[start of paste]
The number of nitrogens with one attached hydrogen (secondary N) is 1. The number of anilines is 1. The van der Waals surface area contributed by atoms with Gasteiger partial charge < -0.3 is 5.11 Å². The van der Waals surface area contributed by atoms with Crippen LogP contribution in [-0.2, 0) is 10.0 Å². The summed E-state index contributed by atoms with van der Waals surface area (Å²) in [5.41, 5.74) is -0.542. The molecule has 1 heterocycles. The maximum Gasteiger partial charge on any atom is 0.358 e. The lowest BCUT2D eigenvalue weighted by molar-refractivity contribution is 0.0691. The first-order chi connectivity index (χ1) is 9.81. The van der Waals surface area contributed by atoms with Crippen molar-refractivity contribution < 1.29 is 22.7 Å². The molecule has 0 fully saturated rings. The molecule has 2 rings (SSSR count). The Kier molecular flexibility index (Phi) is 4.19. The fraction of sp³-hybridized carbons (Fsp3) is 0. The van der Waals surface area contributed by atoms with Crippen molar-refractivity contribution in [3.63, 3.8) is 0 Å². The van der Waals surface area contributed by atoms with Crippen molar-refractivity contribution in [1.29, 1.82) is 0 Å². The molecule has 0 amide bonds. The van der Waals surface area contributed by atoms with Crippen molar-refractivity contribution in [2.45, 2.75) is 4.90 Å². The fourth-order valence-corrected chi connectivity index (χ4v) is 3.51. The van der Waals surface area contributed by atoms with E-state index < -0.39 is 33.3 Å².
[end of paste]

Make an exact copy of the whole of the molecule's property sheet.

The number of nitrogens with one attached hydrogen (secondary N) is 1. The number of anilines is 1. The van der Waals surface area contributed by atoms with Gasteiger partial charge < -0.3 is 5.11 Å². The van der Waals surface area contributed by atoms with Crippen LogP contribution in [-0.2, 0) is 10.0 Å². The summed E-state index contributed by atoms with van der Waals surface area (Å²) in [5.41, 5.74) is -0.542. The molecule has 1 heterocycles. The maximum Gasteiger partial charge on any atom is 0.358 e. The lowest BCUT2D eigenvalue weighted by molar-refractivity contribution is 0.0691. The first-order chi connectivity index (χ1) is 9.81. The van der Waals surface area contributed by atoms with Crippen molar-refractivity contribution < 1.29 is 22.7 Å². The molecule has 0 fully saturated rings. The molecule has 2 rings (SSSR count). The Kier molecular flexibility index (Phi) is 4.19. The fraction of sp³-hybridized carbons (Fsp3) is 0. The van der Waals surface area contributed by atoms with Crippen molar-refractivity contribution in [3.63, 3.8) is 0 Å². The van der Waals surface area contributed by atoms with Crippen molar-refractivity contribution in [1.29, 1.82) is 0 Å². The molecule has 0 amide bonds. The van der Waals surface area contributed by atoms with Crippen molar-refractivity contribution in [2.45, 2.75) is 4.90 Å². The fourth-order valence-corrected chi connectivity index (χ4v) is 3.51. The van der Waals surface area contributed by atoms with E-state index < -0.39 is 33.3 Å².